Block, who sat a few seats down from Valentino and across from professional cartoonist David Chelsea, says the local scene is encouraging, and she's happy to be in a city so supportive of the comics industry. 'I'm glad I stayed in Portland because it's got such a great comics scene, so many people read them,' she says. 'They have events like this all the time and they have so many comic shops and a lot of the people I admire are from here.'
As far as anyone knows, Chelsea ('David Chelsea in Love') holds the world record for 24-hour comic drawathons. This is his 10th. Chelsea did three graphic novels in the 1990s, but then he had children and his cartooning career took off - he does a weekly cartoon for the New York Times - and he fell away from doing longer narratives. 'One day I figured, it's been years and years and years since I've done anything,' he says. 'And I thought I'd do this 24-hour comic thing to sort of break the writer's block. It was really fun … so I have done two a year over the last five years.'
Fun might be an understatement for Chelsea, who wears headphones during part of the day and repeatedly breaks into loud bursts of unrestrained laughter, too engrossed in his work to look up. In all his events, Chelsea has been able to explore the different variations of the guidelines. He's come in with a set idea, he's come in with no idea, he's tackled pop culture icons and more. Finally it seems he's found a good middle ground.
'Today I'm doing something building on the story I got this week from the New York Times. It's this couple who orders a sex chair and their son gets really into it and has his toy soldiers all over it,' he says, explaining that he hadn't enjoyed pop culture experiments as much. 'I like riffing on real life.'
Mike Murphy, who is working on a full-length graphic novel, takes a cue from one of his influences, Scottish comic book writer Grant Morrison, using his 24-hour comic to 'break down the fourth wall,' a literary mechanism in which the character directly addresses the artist.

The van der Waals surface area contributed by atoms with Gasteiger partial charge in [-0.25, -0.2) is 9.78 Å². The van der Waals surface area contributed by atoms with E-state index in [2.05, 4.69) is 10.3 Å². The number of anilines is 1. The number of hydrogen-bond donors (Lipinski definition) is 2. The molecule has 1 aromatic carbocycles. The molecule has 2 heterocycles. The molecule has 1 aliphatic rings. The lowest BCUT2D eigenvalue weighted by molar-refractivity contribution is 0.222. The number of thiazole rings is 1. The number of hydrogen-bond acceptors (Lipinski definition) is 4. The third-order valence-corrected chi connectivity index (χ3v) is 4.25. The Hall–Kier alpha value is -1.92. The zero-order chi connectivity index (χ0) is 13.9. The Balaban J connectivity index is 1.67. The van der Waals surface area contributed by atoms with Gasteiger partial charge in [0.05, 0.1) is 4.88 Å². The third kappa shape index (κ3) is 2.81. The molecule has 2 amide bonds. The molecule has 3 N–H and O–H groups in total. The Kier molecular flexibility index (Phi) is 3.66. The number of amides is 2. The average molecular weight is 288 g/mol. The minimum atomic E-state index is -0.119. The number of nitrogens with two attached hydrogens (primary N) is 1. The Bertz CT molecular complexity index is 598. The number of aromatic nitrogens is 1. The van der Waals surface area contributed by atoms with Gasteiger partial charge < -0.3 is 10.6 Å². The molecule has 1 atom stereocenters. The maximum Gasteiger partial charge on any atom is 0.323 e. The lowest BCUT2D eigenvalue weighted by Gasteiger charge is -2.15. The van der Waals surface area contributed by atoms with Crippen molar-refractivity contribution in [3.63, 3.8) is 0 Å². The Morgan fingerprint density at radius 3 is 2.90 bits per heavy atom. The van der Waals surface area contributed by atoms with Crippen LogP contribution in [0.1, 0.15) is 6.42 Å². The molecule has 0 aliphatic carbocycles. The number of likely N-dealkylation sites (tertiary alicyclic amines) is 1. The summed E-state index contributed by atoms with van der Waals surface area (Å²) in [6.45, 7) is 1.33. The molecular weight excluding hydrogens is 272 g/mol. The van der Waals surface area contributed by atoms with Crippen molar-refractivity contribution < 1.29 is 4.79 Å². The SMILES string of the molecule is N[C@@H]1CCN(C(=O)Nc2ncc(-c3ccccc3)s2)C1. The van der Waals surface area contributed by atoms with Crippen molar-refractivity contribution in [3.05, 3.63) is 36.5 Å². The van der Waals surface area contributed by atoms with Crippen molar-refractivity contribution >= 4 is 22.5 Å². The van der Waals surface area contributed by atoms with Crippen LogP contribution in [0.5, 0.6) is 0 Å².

Tom Lechner - who has published 12 books of political cartoons - draws a sort of farce, a 'murder mystery set three million years ago.'
As yet unpublished, Stephen Wilber draws a disturbing story about a cat that witnesses a murder, the aesthetic unsettlingly cartoonish, given the subject matter.
'There's a lot of comic book people up here, a lot of young kids just starting out,' says Valentino. Having such an array of individuals makes for a nice community in Portland, he says, and it cuts across a lot of age groups and genres.
Top Shelf Publisher Warnock also speaks of a general camaraderie. 'I think you could make the argument that per capita there's more comic people in Portland than anywhere.' While creating comic books is by nature a very personal thing, the concentration of interested and involved people does create a positive atmosphere for artists. 'If you factor in just bumping into people in stores or First Thursday events or the comics shows, yeah, there's definitely like this fellowship,' Warnock says. 'There's an unofficial camaraderie, absolutely, because when you bump into someone you talk to them for like 25 minutes.'
For more information on the Stumptown Comic Fest, visit stumptowncomics.com